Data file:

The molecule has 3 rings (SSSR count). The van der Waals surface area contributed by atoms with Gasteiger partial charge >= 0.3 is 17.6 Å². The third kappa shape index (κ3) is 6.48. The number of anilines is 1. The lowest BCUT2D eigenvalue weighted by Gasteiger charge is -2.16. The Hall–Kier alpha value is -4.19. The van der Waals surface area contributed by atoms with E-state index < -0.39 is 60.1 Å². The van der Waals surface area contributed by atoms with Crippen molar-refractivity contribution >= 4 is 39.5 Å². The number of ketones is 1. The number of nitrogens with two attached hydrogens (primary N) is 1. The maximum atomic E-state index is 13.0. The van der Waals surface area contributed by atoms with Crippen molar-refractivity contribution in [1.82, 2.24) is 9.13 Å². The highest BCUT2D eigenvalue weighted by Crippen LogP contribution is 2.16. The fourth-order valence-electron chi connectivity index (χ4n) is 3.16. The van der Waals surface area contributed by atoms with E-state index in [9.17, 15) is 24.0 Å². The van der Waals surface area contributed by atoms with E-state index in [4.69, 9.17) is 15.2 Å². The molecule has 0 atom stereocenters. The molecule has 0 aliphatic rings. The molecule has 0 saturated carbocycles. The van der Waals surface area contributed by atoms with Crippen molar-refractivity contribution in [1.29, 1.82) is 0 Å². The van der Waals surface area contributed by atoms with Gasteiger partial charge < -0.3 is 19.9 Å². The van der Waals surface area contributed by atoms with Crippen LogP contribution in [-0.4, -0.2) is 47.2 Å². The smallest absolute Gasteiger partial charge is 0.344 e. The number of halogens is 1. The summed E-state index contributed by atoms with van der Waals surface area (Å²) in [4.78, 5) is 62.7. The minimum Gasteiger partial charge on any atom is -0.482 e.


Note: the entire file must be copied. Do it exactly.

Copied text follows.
The molecule has 3 rings (SSSR count). The van der Waals surface area contributed by atoms with Gasteiger partial charge >= 0.3 is 17.6 Å². The third kappa shape index (κ3) is 6.48. The number of anilines is 1. The lowest BCUT2D eigenvalue weighted by Gasteiger charge is -2.16. The Hall–Kier alpha value is -4.19. The van der Waals surface area contributed by atoms with E-state index < -0.39 is 60.1 Å². The van der Waals surface area contributed by atoms with Crippen molar-refractivity contribution >= 4 is 39.5 Å². The number of ketones is 1. The number of nitrogens with two attached hydrogens (primary N) is 1. The maximum atomic E-state index is 13.0. The van der Waals surface area contributed by atoms with Crippen molar-refractivity contribution in [1.82, 2.24) is 9.13 Å². The highest BCUT2D eigenvalue weighted by Crippen LogP contribution is 2.16. The fourth-order valence-electron chi connectivity index (χ4n) is 3.16. The van der Waals surface area contributed by atoms with E-state index in [9.17, 15) is 24.0 Å². The van der Waals surface area contributed by atoms with E-state index in [4.69, 9.17) is 15.2 Å². The molecule has 0 atom stereocenters. The molecule has 0 aliphatic rings. The molecule has 0 saturated carbocycles. The van der Waals surface area contributed by atoms with Crippen molar-refractivity contribution in [1.29, 1.82) is 0 Å². The van der Waals surface area contributed by atoms with Gasteiger partial charge < -0.3 is 19.9 Å². The van der Waals surface area contributed by atoms with Crippen LogP contribution in [-0.4, -0.2) is 47.2 Å². The smallest absolute Gasteiger partial charge is 0.344 e. The number of halogens is 1. The summed E-state index contributed by atoms with van der Waals surface area (Å²) in [4.78, 5) is 62.7. The minimum Gasteiger partial charge on any atom is -0.482 e.